Please don’t get me wrong. Although I remain a die-hard libertarian, I’m actually in favour of the so-called regulatory model. That is, the regulatory model as applied to specific drugs, e.g., tobacco, alcohol and cannabis. I’m in favour of the regulatory model because, realistically, it’s the most libertarian legislative framework possible. Right now, the sale of alcohol in New Zealand is heavily regulated. But I can pop across the road to my local supermarket any time during regular shop hours and pick up a reasonably priced six-pack of beer or bottle of wine. I’m not hugely inconvenienced. I can live with advertising restrictions and point of sale limitations. (I haven’t even been asked for ID since I turned 40!)

What if I wanted the regulatory model to succeed? How would I implement the regulatory model if it were left up to me? What if I wanted to see a smooth transition from the prohibition model to the regulatory model, with a minimum of bleating from the sheeple? I would transition slowly, cautiously, one drug at a time. To begin with, I would regulate a single drug. A drug that has been the subject of thousands of scientific stuides and which we well know is very low-risk. And, moreover, is a drug that people actually want! Cannabis!

What I wouldn’t do is simultaneously approve fifteen different novel, untested synthetic cannabinoids, about which we know nothing, and which the vast majority of seasoned drug users rate as inferior to natural cannabis. What I wouldn’t do is rig the legislation’s interim implementation in such a way that use of these unknown research chemicals increases by a factor of 20 immediately after the legislation is passed. Unfortunately for the cause of drug law reform, this is what actually happened in New Zealand in July 2013.


The adverse reactions continue to be reported (and massively under-reported) to the National Poisons Centre. The government and the Ministry of Health don’t know what’s happening and they sure as fuck don’t know what they’re doing. The sad truth is that the propaganda being put out at an ever increasing rate by the hysterical prohibitionist mob is based on hard fact. It’s no wonder that there’s an ever-increasing flood of the proverbial in the MSM. To the industry shills and my misguided friends in the drug law reform movement who are trying to counter the ban brigade’s propaganda by shovelling it uphill, I say: good luck with that.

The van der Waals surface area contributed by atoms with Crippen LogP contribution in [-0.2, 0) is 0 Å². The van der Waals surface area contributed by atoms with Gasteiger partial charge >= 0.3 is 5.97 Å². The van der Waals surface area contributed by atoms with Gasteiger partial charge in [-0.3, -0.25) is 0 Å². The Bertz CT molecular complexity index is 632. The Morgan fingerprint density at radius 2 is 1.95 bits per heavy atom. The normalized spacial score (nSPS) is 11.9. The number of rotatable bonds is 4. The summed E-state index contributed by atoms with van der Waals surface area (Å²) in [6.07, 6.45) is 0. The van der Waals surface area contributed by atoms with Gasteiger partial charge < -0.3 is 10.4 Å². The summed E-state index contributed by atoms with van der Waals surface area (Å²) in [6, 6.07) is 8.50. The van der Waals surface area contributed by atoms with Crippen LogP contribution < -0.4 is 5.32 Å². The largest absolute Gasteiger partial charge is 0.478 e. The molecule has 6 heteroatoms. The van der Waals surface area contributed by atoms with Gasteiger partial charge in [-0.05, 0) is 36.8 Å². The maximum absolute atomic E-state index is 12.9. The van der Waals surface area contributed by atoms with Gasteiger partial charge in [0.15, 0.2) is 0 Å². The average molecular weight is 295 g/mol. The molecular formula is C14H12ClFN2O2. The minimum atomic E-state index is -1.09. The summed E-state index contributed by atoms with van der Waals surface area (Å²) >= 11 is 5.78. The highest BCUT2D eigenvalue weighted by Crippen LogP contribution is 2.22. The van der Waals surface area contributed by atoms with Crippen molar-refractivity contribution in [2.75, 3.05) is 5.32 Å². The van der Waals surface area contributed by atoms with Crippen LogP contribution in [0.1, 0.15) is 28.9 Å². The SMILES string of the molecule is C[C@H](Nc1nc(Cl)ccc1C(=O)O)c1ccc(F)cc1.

It’s getting worse, and it gets worse. There is real anger out there among the “lynch mob” recovering addicts and their “witch burning” mothers. Sadly, that anger is justified. Even more sadly, some of their understandable actions are not. A week ago, someone posted the following message on the page of a Facebook group dedicated to banning the synthetics, K2 and Other “LEGAL HIGHS” in New Zealand we all need to know the dangers.

i will burn down every sythetic legal high shop in invercargill for 2grand. message me if you are willing to hire me for this job . churr

Nek minnit, Molotov cocktail hits shop.


What if I wanted the regulatory model to fail? I’d enact the Psychoactive Substances Act 2013 and put the Ministry of Health in charge of its implementation. And, if I were the legal highs industry, I’d meekly follow Dunne’s advice, like a lamb to the slaughter, and reiterate it to the hapless end users: “If you must use drugs, use these ones.”

(Also, I’d probably stage a counter-protest at today’s nationwide protests, carrying a banner that treats the protesters as fools, or worse, and tells them what they already know: “Prohibition still doesn’t work”. The protesters are well aware, by now, that the problem with synthetic cannabis in this country is a direct result of cannabis prohibition. I’m heading off shortly to stage a co-protest at my local protest. My placard reads, simply: “Legalise Cannabis”.)

Organiser of today’s protest in Tokoroa, Julie King, says

Other countries are watching us. They’re seeing how it’s working in New Zealand. It’s not working.

I think Julie’s right. We’re not watching New Zealand lead the way to saner drug policy. We’re watching a train wreck in slow motion.

One thought on “‘Tis an ill wind that blows no minds”

  1. You are so right!
    We are seeing a train wreck in slow motion . . . a bit like the driving ad on tv . . . we can see the eventual horrific end result and are powerless to change it.
    Get Dunne-nothing out of there and put someone in charge who isn’t employed by the liquor kings.
    We need rational transformation not reactionary change.